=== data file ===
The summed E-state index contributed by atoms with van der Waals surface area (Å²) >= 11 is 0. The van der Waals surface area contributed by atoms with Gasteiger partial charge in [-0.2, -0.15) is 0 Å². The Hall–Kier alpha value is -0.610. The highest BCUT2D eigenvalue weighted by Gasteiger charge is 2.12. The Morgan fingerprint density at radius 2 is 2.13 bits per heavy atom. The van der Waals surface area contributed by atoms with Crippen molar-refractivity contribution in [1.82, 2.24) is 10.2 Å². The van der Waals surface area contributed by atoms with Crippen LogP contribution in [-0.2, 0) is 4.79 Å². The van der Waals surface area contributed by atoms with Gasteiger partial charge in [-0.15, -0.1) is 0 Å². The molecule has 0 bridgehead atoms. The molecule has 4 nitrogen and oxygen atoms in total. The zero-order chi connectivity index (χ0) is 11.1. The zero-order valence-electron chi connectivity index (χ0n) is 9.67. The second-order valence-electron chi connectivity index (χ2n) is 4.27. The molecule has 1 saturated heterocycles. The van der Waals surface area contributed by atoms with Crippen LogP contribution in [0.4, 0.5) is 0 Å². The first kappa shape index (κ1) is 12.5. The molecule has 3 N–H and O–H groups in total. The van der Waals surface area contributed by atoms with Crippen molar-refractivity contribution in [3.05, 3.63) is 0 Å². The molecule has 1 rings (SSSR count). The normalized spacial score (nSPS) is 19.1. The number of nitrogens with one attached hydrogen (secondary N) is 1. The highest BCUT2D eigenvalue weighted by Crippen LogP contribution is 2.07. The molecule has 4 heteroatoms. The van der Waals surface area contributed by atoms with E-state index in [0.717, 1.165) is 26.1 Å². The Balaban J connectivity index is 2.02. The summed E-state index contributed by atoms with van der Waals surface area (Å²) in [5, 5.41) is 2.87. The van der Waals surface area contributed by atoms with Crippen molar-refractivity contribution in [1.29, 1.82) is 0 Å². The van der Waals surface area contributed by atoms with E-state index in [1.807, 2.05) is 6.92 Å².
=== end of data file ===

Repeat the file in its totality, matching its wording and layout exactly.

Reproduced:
The summed E-state index contributed by atoms with van der Waals surface area (Å²) >= 11 is 0. The van der Waals surface area contributed by atoms with Gasteiger partial charge in [-0.2, -0.15) is 0 Å². The Hall–Kier alpha value is -0.610. The highest BCUT2D eigenvalue weighted by Gasteiger charge is 2.12. The Morgan fingerprint density at radius 2 is 2.13 bits per heavy atom. The van der Waals surface area contributed by atoms with Crippen molar-refractivity contribution in [1.82, 2.24) is 10.2 Å². The van der Waals surface area contributed by atoms with Crippen LogP contribution in [-0.2, 0) is 4.79 Å². The van der Waals surface area contributed by atoms with Gasteiger partial charge in [-0.15, -0.1) is 0 Å². The molecule has 0 bridgehead atoms. The molecule has 4 nitrogen and oxygen atoms in total. The zero-order chi connectivity index (χ0) is 11.1. The zero-order valence-electron chi connectivity index (χ0n) is 9.67. The second-order valence-electron chi connectivity index (χ2n) is 4.27. The molecule has 1 saturated heterocycles. The van der Waals surface area contributed by atoms with Crippen LogP contribution in [0.4, 0.5) is 0 Å². The first kappa shape index (κ1) is 12.5. The molecule has 3 N–H and O–H groups in total. The van der Waals surface area contributed by atoms with Crippen molar-refractivity contribution in [3.05, 3.63) is 0 Å². The molecule has 1 rings (SSSR count). The normalized spacial score (nSPS) is 19.1. The number of nitrogens with one attached hydrogen (secondary N) is 1. The highest BCUT2D eigenvalue weighted by Crippen LogP contribution is 2.07. The molecule has 4 heteroatoms. The van der Waals surface area contributed by atoms with E-state index in [0.717, 1.165) is 26.1 Å². The Balaban J connectivity index is 2.02. The summed E-state index contributed by atoms with van der Waals surface area (Å²) in [5, 5.41) is 2.87. The van der Waals surface area contributed by atoms with Crippen molar-refractivity contribution in [1.29, 1.82) is 0 Å². The van der Waals surface area contributed by atoms with E-state index in [1.807, 2.05) is 6.92 Å².